Based on the Catch-22 of choices, it is advisable for your client to attend the TDM if they want custody of their child. But, should you?
Without counsel present at this faux-cooperative meeting, your client may admit to facts that seem innocuous or that they believe could help have their child returned to them. They may even feel compelled to admit responsibility for something they did not do, believing that showing remorse will help them regain custody. However, ultimately these statements may be used against them in the criminal investigation and may even be admitted against them in criminal proceedings leaving the only option to challenge the accuracy and validity of the alleged statements.* Therefore, it is important that your client has representation at the TDM to help guide how questions are asked and answered and to keep their own records of the meeting.
Although it may feel contrary to how we are trained as defense attorneys, we have a responsibility to balance our client’s parental interest with the need to ensure that they do not make incriminating statements. This is why when advising a client to invoke with DCS, it may be best to recommend using a softer invocation (e.g., “I am happy to cooperate, but only with my counsel present.”). A soft, almost pseudo-invocation is the best method with which to appease the DCS investigators without facing a serious detriment to our client’s interest in self-incrimination in the criminal case.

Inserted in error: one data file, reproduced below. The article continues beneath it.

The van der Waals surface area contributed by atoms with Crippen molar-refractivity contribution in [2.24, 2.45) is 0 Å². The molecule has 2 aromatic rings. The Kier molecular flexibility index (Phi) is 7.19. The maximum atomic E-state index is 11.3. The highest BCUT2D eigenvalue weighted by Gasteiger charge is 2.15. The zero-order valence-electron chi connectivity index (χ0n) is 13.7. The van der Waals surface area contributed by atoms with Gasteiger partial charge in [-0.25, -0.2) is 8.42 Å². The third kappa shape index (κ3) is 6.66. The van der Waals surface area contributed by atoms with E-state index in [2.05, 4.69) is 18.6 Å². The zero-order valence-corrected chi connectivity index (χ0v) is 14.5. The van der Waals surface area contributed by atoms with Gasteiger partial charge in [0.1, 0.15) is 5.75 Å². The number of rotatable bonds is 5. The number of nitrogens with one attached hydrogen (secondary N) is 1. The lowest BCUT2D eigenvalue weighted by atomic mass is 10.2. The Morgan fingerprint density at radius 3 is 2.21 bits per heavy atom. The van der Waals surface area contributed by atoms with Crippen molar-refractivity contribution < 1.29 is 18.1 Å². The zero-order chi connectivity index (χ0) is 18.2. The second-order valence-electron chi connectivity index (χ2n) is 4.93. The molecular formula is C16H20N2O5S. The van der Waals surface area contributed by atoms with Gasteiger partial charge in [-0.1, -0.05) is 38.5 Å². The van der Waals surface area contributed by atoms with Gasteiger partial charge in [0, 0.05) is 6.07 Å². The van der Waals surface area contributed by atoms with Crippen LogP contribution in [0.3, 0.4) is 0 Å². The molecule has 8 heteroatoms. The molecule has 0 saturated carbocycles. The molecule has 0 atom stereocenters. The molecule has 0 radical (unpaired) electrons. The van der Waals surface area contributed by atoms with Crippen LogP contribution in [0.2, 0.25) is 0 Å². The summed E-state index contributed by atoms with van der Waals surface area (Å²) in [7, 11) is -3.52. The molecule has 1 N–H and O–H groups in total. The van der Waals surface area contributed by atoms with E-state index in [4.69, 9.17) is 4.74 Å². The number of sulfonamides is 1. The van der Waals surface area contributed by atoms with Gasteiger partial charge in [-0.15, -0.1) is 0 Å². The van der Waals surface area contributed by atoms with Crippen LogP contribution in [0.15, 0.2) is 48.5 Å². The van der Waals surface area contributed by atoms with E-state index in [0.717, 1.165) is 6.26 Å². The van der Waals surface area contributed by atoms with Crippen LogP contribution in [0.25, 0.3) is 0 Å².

To ensure that your clients interests in parenting and liberty are appropriately balanced, it may be more prudent to onboard an attorney who understands the DCS process. It is important to remember that a parent will most likely be appointed an attorney after DCS files their Dependency Petition. A.R.S. § 8-221(B). If so, your client not participating in the TDM to avoid making incriminating statements may be more advisable than if your client were to attend the TDM alone. Either way, onboarding someone with an intimate knowledge of the DCS/dependency process may be the best way to prevent the TDM from turning into a fishing expedition for incriminating statements.
*Additionally, while your client may invoke at the TDM, an invocation in a dependency proceeding may be used against him. The Arizona Court of Appeals has declared that it is especially appropriate to draw negative inferences from a parent’s refusal to provide a statement in a dependency or severance matter. See Melissa W. v. Department of Child Safety, 238 Ariz. 115 (Ariz. App. 2015). Unlike in criminal trials, the use of a parent’s silence against them at the TDM is fair game in the Juvenile Division and may ultimately result in the temporary loss of custody of their child—even if they did nothing wrong.
Sabra Barnett is a second-generation defense attorney and former Federal Public Defender. She is licensed to practice in Arizona and Alabama.
Isabel Ranney is a third-year law student at the Sandra Day O’Connor College of Law at Arizona State University, Associate Editor for the Law Journal for Social Justice, and law clerk at Woodnick Law.